Golf as a betting attraction on display at British Open

By Jeff Fogle  ( 

Golf is the fastest growing sport in legalized betting. Readily available odds from major media outlets will add important context to major events like this weekend’s British Open (Golf Channel, NBC), which begins early Thursday at Royal Portrush in Northern Ireland. 

Why is golf garnering so much wagering attention? 

Well, there are currently a lot of popular players on tour. From veterans such as Tiger Woods and Phil Mickelson to current superstars Rory McIlroy, Dustin Johnson and Brooks Koepka (who peaks in majors and takes the rest of the year off) to several charismatic dark horses that look like huge bargains on the futures board. There’s something to excite viewers. 

We're not suggesting that golf will overtake football or basketball. It’s “fastest growing” because those sports are about maxed out, while hardly anyone was betting golf up until a few years ago.

In states where betting is legal, customers can consider futures options, head-to-head matchups (which are priced like baseball money lines), prop bets regarding the winning score or best individual round, and a variety of other whimsical options sportsbooks dream up to attract customers.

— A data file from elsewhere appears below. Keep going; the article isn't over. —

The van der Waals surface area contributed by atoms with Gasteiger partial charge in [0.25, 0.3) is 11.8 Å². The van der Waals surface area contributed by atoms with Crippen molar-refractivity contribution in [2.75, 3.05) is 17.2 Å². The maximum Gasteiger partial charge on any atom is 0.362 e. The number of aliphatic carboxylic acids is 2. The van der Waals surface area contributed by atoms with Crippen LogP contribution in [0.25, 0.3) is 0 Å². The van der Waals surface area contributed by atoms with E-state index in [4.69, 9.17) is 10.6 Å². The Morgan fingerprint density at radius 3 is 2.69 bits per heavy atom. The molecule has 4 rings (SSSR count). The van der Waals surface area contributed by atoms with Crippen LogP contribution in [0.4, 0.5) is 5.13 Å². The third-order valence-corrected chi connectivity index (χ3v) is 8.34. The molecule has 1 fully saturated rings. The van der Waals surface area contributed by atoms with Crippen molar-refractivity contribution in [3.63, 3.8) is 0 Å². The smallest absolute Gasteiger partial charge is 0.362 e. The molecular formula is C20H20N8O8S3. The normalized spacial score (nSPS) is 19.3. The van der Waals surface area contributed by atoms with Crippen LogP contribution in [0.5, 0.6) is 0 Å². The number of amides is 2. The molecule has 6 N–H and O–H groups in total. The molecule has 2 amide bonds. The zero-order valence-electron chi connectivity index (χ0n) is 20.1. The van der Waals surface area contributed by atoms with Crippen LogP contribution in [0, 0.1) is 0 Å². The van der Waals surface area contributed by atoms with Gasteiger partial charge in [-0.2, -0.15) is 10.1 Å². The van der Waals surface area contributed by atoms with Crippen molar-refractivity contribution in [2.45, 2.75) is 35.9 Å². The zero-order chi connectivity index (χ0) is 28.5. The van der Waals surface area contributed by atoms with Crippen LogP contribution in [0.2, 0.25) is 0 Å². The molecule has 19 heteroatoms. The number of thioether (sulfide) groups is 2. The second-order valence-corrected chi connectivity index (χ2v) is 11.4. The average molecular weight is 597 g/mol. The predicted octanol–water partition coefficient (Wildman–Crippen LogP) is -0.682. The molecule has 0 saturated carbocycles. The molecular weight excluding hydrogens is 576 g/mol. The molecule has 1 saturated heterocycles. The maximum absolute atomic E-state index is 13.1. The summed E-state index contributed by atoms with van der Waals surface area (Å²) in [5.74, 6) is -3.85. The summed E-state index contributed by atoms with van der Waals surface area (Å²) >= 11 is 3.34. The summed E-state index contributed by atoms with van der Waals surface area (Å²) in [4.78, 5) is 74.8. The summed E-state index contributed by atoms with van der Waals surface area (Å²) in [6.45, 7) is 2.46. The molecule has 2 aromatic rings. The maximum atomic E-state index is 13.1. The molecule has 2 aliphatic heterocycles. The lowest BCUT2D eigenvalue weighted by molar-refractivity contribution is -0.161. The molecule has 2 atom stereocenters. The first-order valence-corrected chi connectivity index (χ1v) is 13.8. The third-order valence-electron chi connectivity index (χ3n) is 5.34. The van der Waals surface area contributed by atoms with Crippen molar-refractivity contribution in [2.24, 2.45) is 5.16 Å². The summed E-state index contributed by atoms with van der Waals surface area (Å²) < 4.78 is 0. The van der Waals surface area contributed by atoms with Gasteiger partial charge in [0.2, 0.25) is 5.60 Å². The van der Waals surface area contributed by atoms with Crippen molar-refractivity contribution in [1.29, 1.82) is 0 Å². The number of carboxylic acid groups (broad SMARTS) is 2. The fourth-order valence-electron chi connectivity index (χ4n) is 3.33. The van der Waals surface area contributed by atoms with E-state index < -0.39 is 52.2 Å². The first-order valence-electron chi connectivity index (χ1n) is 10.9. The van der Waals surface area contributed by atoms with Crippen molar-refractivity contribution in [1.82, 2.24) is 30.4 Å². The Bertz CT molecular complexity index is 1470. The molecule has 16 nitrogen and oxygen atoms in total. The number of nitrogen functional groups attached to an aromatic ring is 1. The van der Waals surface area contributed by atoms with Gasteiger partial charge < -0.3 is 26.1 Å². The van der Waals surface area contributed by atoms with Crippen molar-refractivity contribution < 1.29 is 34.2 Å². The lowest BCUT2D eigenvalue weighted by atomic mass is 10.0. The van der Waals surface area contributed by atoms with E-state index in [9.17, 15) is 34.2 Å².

Even where it isn’t, golf fans can get a better sense of how a tournament stacks up just by looking at the futures board. 

Here are midweek numbers from the Westgate SuperBook:

Favorites: McIlroy 8/1, Koepka 10/1, Johnson 12/1, Jon Rahm 16/1; Woods, Justin Rose, and Xander Schauffele  each at 20/1.

Serious Threats: Patrick Cantlay, Tommy Fleetwood, Francisco Molinari, Adam Scott, Henrik Stenson, Justin Thomas each at 25/1.

Dangerous Dark Horses: Rickie Fowler and Matt Kuchar each 30/1; Jason Day, Hideki Matsuyama, Louis Oosthuizen, and Jordan Spieth each at 40/1.  

Those odds may strike casual fans as particularly friendly. Don’t be fooled. The bloated 156-man field creates an “anything can happen” environment that reduces the chance any particular individual will win.

Our list of favorites has combined for just one British Open championship in the last dozen years (McIlroy in 2014. Tiger’s titles were in ’00, ’05 and ’06). Nobody was expecting Gary Woodland to win the U.S. Open at Pebble Beach a month ago. 

Golf betting has always been popular “on the course” for gamblers, as many of you surely know. More spectators and TV viewers will be shouting “you the man” with their money as legal betting gradually spreads across the country. 


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